The large raingarden will capture and treat stormwater from surrounding streets. This water will be used to irrigate local parks and open spaces before it eventually enters Moonee Ponds Creek.

A raingarden is a specially designed garden bed which filters and cleans stormwater. The raingarden is positioned so that water runoff from downpipes, roadsides, driveways, and other hard surfaces flows into the raingarden. Once in the raingarden, the water can infiltrate down through the soil, slowing down the movement of the water and filtering out pollution in the process.

The treated water can then flow through pipes below the raingarden back into the main stormwater system, or into a water tank for collection. This is called stormwater harvesting.

Raingardens can be any shape or size to suit the location or needs of the project. They are constructed with layers of soil for filtration, gravel for drainage and plants that can tolerate both extreme wet and dry conditions.

Raingardens help to protect our creeks and rivers by replenishing groundwater, reducing the stormwater intensity, and improving water quality.

A raingarden incorporates a variety of native plants that have been specially selected for their ability to treat polluted stormwater biologically. These plants form the ‘first line of defence' by trapping suspended sediments in the soils where heavy metals and contaminants bind to the soils and, over time, degrade and become harmless. The plants also absorb some of the nutrients and water for their own growth which assists in reducing the nutrient load and transferring water through the landscape via evapo-transpiration.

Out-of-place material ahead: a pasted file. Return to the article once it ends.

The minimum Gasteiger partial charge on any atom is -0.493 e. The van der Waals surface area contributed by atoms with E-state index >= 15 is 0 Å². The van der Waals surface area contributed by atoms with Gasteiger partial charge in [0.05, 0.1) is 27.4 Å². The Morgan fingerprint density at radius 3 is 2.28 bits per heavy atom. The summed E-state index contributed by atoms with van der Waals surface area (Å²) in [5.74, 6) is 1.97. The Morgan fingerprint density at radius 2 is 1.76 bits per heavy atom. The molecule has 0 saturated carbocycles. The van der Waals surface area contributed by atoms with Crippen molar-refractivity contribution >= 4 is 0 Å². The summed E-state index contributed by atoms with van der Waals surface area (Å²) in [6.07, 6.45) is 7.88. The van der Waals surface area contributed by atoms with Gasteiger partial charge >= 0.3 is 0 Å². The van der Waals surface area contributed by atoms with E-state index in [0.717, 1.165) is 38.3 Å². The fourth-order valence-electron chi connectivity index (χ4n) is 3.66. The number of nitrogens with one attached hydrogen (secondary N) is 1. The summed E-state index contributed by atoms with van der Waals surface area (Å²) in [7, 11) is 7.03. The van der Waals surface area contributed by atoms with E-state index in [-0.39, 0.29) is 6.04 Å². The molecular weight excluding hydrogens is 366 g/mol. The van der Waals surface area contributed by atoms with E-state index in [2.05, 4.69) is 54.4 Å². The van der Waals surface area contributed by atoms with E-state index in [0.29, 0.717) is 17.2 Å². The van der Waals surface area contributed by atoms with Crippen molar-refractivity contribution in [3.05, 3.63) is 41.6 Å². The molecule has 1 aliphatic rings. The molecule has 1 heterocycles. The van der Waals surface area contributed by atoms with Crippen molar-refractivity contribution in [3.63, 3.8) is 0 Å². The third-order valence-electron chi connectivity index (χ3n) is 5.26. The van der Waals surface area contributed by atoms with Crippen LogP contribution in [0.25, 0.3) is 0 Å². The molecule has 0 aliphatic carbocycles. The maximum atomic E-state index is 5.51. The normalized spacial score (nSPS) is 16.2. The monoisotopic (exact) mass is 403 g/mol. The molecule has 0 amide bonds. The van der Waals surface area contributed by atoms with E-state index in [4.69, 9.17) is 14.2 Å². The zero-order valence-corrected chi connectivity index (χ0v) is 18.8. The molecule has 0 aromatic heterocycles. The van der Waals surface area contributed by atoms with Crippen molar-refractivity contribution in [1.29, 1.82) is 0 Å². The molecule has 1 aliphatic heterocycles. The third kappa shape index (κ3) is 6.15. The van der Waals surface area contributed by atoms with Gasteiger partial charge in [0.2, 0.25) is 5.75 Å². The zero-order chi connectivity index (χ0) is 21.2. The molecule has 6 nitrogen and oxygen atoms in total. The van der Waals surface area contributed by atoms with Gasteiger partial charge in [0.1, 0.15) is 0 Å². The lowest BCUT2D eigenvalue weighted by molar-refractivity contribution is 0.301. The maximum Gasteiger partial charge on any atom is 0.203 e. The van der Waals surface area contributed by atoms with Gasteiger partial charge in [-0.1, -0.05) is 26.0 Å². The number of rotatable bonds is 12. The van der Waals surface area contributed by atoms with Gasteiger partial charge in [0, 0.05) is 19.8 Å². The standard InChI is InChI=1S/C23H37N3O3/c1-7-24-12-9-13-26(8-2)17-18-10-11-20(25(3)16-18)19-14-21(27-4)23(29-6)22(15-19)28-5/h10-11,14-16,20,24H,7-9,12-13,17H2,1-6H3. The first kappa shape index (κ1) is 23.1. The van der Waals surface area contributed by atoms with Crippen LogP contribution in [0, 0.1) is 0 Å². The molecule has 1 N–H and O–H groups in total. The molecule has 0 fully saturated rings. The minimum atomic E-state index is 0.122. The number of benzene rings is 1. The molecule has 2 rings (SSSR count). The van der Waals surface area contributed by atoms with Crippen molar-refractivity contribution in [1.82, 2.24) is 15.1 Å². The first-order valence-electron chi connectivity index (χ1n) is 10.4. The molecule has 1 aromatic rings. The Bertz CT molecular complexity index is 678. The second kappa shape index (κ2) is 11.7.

The soil used within the raingarden forms the ‘second line of defence’. Microbes living within the surrounding soils, good algae and micro-organisms living on plant roots all work to clean the stormwater. This cleaning function occurs as these organisms take in water and absorb the nutrients (phosphorus and nitrogen) for their own growth, hence protecting natural waterways from these excess loads.

As the stormwater infiltrates the soils, sediments and gross pollutants are further trapped before the water enters the drain connected to the raingarden. This drain then directs the treated stormwater back into the stormwater system and on to the nearest Creek.

The water, filtered through the raingarden, will be piped into water storage tanks. This harvested and treated water will be used to irrigate parks and open space in the neighbourhood including :

  • Reaburn Reserve
  • A G Gillon Oval
  • Brunswick Park
  • Clifton Oval
  • Gilpin Park